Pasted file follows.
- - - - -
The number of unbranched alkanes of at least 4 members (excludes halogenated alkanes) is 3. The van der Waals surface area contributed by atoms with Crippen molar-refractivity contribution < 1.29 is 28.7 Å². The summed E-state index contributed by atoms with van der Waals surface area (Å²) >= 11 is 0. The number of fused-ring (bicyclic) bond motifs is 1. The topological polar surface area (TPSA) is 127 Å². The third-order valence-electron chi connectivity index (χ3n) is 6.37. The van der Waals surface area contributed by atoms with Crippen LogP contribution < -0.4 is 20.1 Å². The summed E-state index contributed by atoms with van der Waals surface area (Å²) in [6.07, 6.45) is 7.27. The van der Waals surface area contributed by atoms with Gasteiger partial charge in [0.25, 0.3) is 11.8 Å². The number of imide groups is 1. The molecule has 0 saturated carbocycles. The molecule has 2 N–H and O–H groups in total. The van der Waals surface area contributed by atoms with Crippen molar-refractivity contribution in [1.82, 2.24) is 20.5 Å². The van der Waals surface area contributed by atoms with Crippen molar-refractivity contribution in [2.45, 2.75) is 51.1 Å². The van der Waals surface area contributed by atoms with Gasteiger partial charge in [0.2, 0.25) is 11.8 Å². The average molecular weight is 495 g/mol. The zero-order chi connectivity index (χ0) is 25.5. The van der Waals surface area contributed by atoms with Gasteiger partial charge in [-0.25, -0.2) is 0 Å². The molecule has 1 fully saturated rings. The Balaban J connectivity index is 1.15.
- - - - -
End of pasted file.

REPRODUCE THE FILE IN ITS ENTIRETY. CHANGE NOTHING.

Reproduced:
The number of unbranched alkanes of at least 4 members (excludes halogenated alkanes) is 3. The van der Waals surface area contributed by atoms with Crippen molar-refractivity contribution < 1.29 is 28.7 Å². The summed E-state index contributed by atoms with van der Waals surface area (Å²) >= 11 is 0. The number of fused-ring (bicyclic) bond motifs is 1. The topological polar surface area (TPSA) is 127 Å². The third-order valence-electron chi connectivity index (χ3n) is 6.37. The van der Waals surface area contributed by atoms with Crippen LogP contribution < -0.4 is 20.1 Å². The summed E-state index contributed by atoms with van der Waals surface area (Å²) in [6.07, 6.45) is 7.27. The van der Waals surface area contributed by atoms with Gasteiger partial charge in [0.25, 0.3) is 11.8 Å². The number of imide groups is 1. The molecule has 0 saturated carbocycles. The molecule has 2 N–H and O–H groups in total. The van der Waals surface area contributed by atoms with Crippen molar-refractivity contribution in [1.82, 2.24) is 20.5 Å². The van der Waals surface area contributed by atoms with Crippen molar-refractivity contribution in [2.45, 2.75) is 51.1 Å². The van der Waals surface area contributed by atoms with Gasteiger partial charge in [0.2, 0.25) is 11.8 Å². The average molecular weight is 495 g/mol. The zero-order chi connectivity index (χ0) is 25.5. The van der Waals surface area contributed by atoms with Gasteiger partial charge in [-0.25, -0.2) is 0 Å². The molecule has 1 fully saturated rings. The Balaban J connectivity index is 1.15.